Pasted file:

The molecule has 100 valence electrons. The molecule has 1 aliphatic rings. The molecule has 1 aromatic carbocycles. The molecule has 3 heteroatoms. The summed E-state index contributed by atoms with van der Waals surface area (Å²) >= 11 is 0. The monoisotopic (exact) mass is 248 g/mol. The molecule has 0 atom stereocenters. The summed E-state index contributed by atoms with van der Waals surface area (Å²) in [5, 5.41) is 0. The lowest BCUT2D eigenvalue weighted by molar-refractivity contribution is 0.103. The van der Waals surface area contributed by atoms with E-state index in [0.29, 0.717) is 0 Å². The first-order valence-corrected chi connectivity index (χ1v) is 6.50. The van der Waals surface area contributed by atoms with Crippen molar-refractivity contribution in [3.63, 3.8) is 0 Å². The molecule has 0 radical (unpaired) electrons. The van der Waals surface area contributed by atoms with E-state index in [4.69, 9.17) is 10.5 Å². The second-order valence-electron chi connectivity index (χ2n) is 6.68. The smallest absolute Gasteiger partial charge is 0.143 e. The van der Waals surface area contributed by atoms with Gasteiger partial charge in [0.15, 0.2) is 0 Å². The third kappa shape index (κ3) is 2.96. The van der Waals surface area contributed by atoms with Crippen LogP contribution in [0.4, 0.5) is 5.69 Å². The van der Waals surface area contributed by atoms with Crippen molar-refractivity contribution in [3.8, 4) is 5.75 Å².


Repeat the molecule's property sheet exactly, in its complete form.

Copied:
The molecule has 100 valence electrons. The molecule has 1 aliphatic rings. The molecule has 1 aromatic carbocycles. The molecule has 3 heteroatoms. The summed E-state index contributed by atoms with van der Waals surface area (Å²) >= 11 is 0. The monoisotopic (exact) mass is 248 g/mol. The molecule has 0 atom stereocenters. The summed E-state index contributed by atoms with van der Waals surface area (Å²) in [5, 5.41) is 0. The lowest BCUT2D eigenvalue weighted by molar-refractivity contribution is 0.103. The van der Waals surface area contributed by atoms with E-state index in [0.29, 0.717) is 0 Å². The first-order valence-corrected chi connectivity index (χ1v) is 6.50. The van der Waals surface area contributed by atoms with Crippen molar-refractivity contribution in [3.63, 3.8) is 0 Å². The molecule has 0 radical (unpaired) electrons. The van der Waals surface area contributed by atoms with E-state index in [4.69, 9.17) is 10.5 Å². The second-order valence-electron chi connectivity index (χ2n) is 6.68. The smallest absolute Gasteiger partial charge is 0.143 e. The van der Waals surface area contributed by atoms with Gasteiger partial charge in [0.15, 0.2) is 0 Å². The third kappa shape index (κ3) is 2.96. The van der Waals surface area contributed by atoms with Crippen LogP contribution in [0.4, 0.5) is 5.69 Å². The van der Waals surface area contributed by atoms with Crippen molar-refractivity contribution in [3.8, 4) is 5.75 Å².